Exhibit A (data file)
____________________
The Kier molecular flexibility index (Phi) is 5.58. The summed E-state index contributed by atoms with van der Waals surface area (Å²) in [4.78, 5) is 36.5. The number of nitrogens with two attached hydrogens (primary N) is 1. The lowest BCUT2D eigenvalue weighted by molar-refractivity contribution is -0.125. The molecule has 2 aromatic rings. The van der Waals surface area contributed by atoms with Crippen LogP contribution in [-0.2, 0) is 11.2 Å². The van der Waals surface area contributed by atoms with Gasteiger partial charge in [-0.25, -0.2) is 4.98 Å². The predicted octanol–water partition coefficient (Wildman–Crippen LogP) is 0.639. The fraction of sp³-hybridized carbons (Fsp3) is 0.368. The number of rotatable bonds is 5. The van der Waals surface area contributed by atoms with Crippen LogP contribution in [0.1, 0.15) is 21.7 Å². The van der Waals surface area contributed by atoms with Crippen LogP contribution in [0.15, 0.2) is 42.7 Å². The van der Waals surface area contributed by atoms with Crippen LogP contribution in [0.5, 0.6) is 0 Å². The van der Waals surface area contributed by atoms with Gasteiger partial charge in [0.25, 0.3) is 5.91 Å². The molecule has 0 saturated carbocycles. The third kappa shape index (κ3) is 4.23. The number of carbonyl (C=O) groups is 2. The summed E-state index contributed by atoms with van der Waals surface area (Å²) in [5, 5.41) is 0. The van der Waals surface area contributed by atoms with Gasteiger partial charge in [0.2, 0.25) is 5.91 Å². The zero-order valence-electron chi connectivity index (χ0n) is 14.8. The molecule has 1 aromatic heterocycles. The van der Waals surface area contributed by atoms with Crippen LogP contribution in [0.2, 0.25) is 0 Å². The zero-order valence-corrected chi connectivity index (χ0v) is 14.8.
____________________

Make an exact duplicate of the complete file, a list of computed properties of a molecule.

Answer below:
The Kier molecular flexibility index (Phi) is 5.58. The summed E-state index contributed by atoms with van der Waals surface area (Å²) in [4.78, 5) is 36.5. The number of nitrogens with two attached hydrogens (primary N) is 1. The lowest BCUT2D eigenvalue weighted by molar-refractivity contribution is -0.125. The molecule has 2 aromatic rings. The van der Waals surface area contributed by atoms with Crippen LogP contribution in [-0.2, 0) is 11.2 Å². The van der Waals surface area contributed by atoms with Gasteiger partial charge in [-0.25, -0.2) is 4.98 Å². The predicted octanol–water partition coefficient (Wildman–Crippen LogP) is 0.639. The fraction of sp³-hybridized carbons (Fsp3) is 0.368. The number of rotatable bonds is 5. The van der Waals surface area contributed by atoms with Crippen LogP contribution in [0.1, 0.15) is 21.7 Å². The van der Waals surface area contributed by atoms with Crippen LogP contribution in [0.15, 0.2) is 42.7 Å². The van der Waals surface area contributed by atoms with Crippen LogP contribution in [0.5, 0.6) is 0 Å². The van der Waals surface area contributed by atoms with Gasteiger partial charge in [0.25, 0.3) is 5.91 Å². The molecule has 0 saturated carbocycles. The third kappa shape index (κ3) is 4.23. The number of carbonyl (C=O) groups is 2. The summed E-state index contributed by atoms with van der Waals surface area (Å²) in [5, 5.41) is 0. The van der Waals surface area contributed by atoms with Gasteiger partial charge in [0.2, 0.25) is 5.91 Å². The zero-order valence-electron chi connectivity index (χ0n) is 14.8. The molecule has 1 aromatic heterocycles. The van der Waals surface area contributed by atoms with Crippen LogP contribution in [0.2, 0.25) is 0 Å². The zero-order valence-corrected chi connectivity index (χ0v) is 14.8.